David Bain's Brain Strain
Welcome to David Bain's Brain Strain - a forum for Monitor readers to debate philosophical matters and, in so doing, find a worthy distraction from the demands of the workplace.
Last month, he tackled the subject of cannibalism. This month he asks, are lucky people better people?
Read on and then add your thoughts to the debate using the comments form. Remember, this is philosophy - there IS no right or wrong answer. (The brain strainer will read all your comments before, in a couple of days, returning to offer his thoughts on the debate.)
Tim and Kim have Ferraris. On Monday, Tim drives his by a school at 90 mph, loses control, and hits a lamppost. On Tuesday, Kim drives hers on the same road, at the same speed, and loses control at the same point. But she hits and kills a child.
Tim is disqualified from driving but Kim is jailed for five years. Quite right, you say, the law is marking a moral difference.
But hang on. Yes, Tim hit a lamppost whereas Kim killed a child, but that's simply because where there had only been a lamppost on Monday there was a child on Tuesday. And that's not a difference Kim's responsible for. Certainly, she was seriously reckless--but no more reckless than Tim, just more unlucky. And surely being more unlucky can't make you more blameable.
Suppose, for example, that you and I give our dogs bowls of water, but you thereby kill yours because someone's poisoned your water supply. That's not a difference you're responsible for. You were unlucky. So, given my action was blameless, yours was too. But, by the same token: given Tim is blameable only for recklessness, Kim is too.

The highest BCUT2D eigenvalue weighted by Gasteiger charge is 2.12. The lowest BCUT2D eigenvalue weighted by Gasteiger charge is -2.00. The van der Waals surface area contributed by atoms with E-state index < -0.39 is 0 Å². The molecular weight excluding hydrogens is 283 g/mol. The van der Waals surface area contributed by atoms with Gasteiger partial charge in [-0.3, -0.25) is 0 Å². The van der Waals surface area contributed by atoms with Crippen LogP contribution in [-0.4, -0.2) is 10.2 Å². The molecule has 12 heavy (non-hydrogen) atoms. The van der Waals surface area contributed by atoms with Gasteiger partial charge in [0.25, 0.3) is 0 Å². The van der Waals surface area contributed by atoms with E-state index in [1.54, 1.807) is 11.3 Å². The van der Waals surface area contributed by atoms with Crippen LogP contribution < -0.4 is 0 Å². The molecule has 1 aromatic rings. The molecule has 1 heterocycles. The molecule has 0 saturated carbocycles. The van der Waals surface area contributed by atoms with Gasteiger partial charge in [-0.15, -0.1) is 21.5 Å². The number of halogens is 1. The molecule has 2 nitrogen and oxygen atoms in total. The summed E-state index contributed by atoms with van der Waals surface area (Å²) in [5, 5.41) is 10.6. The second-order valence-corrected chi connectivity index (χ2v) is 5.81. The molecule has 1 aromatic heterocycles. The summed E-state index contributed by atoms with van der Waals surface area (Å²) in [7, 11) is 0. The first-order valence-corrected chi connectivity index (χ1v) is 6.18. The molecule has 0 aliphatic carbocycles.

This defence of Kim can seem compelling. But, the more you think about it, the idea of removing luck from morality becomes discomforting.
Consider a German who in 1940 volunteers to work at Auschwitz, where he commits mass murder. Compare an anti-Semitic Englishman who would have volunteered for such a position had it been available. The German is not responsible that he had an opportunity for murder unavailable to the Englishman. It was in a sense bad luck. But does that mean he's no more contemptible than the Englishman, who we might suppose led a quiet and harmless life?
And the discomfort grows. For everything we do--every action our choices determine--depends on factors we're not responsible for.
Kim and Tim drove recklessly, but they wouldn't have if their cars had broken down. Oswald murdered Kennedy, but he wouldn't have if his gun had jammed. It was Oswald's bad luck that it didn't. But then, if we're to keep luck out of morality, are we to blame Oswald only for trying to kill Kennedy--for his act of will when pulling the trigger--not for the murder itself?
If biting such bullets tempts you, notice that acts of will are subject to luck too. Had the police got to Oswald moments before, he wouldn't have had the chance to make that final decision to shoot.
All of which leaves a paradox. People are sometimes blameable for their actions. But not those they're not responsible for. Yet all our actions depend on matters we're not responsible for.
So is morality incoherent, or have we gone wrong somewhere?
David Bain is a lecturer in the philosophy department of the University of Glasgow. Find out more about him by clicking here.